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I hope to check the value of log_buf_len via sysctl, but sysctl -a doesn't show it, why and is there any other way to check its value

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The value of log_buf_len is set once and for all when the kernel is configured and built OR when it is booted with a parameter log_buf_len=NNN: you cannot change it after that. sysctl generally concerns itself with things that you can change in the running kernel: that's probably the reason why log_buf_len is not included.

You can find the configured value of LOG_BUF_SHIFT by just grepping through the kernel config file (assuming that it's available). For example, on my Fedora 29 system, I do

$ grep CONFIG_LOG_BUF_SHIFT /boot/config-5.2.11-100.fc29.x86_64 
CONFIG_LOG_BUF_SHIFT=18

log_buf_len is equal to 2^18 then UNLESS it has been set through the boot command line.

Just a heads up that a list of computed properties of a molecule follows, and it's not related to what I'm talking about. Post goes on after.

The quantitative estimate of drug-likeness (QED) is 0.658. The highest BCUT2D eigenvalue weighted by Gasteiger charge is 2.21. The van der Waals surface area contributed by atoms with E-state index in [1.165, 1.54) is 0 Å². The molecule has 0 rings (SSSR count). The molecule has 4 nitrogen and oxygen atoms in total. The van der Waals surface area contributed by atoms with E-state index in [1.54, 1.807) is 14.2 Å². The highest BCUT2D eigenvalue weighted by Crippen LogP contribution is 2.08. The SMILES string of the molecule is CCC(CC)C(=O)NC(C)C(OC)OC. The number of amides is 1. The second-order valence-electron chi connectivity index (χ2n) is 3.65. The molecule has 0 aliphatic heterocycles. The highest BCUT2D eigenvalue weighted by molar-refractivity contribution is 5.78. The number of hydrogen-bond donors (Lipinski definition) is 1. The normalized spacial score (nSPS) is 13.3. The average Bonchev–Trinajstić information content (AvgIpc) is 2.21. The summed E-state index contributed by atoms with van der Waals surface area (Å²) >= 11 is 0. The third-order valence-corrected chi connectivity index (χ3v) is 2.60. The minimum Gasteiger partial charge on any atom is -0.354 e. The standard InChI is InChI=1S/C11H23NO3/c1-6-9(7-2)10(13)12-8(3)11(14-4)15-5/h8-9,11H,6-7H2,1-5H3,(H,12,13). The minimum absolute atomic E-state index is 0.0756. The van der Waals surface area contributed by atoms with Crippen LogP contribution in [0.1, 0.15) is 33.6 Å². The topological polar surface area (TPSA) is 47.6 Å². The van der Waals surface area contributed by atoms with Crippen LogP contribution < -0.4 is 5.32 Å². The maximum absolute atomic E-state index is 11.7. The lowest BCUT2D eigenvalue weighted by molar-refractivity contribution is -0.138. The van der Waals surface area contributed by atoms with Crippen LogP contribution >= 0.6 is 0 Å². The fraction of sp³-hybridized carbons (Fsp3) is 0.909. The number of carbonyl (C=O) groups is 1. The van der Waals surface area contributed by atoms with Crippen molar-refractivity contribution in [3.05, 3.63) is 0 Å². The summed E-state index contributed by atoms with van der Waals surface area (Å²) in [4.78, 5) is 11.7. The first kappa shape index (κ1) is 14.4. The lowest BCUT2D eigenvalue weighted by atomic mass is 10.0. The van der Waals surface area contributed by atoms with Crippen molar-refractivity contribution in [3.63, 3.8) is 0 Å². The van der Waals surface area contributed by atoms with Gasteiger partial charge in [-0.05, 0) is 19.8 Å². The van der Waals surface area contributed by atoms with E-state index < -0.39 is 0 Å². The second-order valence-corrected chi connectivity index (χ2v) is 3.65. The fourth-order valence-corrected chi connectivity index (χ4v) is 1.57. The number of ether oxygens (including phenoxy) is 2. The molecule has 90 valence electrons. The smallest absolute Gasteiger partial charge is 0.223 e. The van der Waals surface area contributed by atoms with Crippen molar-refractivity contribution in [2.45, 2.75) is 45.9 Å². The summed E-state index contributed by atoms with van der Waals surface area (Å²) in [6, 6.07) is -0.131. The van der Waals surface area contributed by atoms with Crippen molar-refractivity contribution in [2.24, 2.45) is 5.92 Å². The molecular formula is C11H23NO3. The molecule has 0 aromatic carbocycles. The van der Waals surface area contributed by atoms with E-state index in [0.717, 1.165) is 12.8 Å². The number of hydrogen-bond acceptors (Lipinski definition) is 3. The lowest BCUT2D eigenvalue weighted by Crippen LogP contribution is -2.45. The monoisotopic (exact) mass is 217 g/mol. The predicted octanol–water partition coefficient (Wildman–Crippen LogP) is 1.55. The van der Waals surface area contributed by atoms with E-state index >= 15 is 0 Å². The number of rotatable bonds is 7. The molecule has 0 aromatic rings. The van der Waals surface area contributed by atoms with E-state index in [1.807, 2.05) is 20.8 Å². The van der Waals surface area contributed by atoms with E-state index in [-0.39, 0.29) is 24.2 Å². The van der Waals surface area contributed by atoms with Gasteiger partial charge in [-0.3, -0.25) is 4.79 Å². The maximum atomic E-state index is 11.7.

If that is the case (or if you don't have access to the config file), then the only way I know is to use gdb to examine the running kernel, but I haven't done that in many years and I really can't remember all the steps - the main difficulty is to get debugging symbols for the kernel you are running. Somebody else will have to provide those instructions though (or perhaps provide a simpler method; e.g. it is possible to write a kernel module that prints out the value when it is loaded - there are many tutorials on writing simple kernel modules, e.g. here: that tutorial dates from the days of the 2.6 kernel and things may be different today but I (naively?) don't expect things to be very different).

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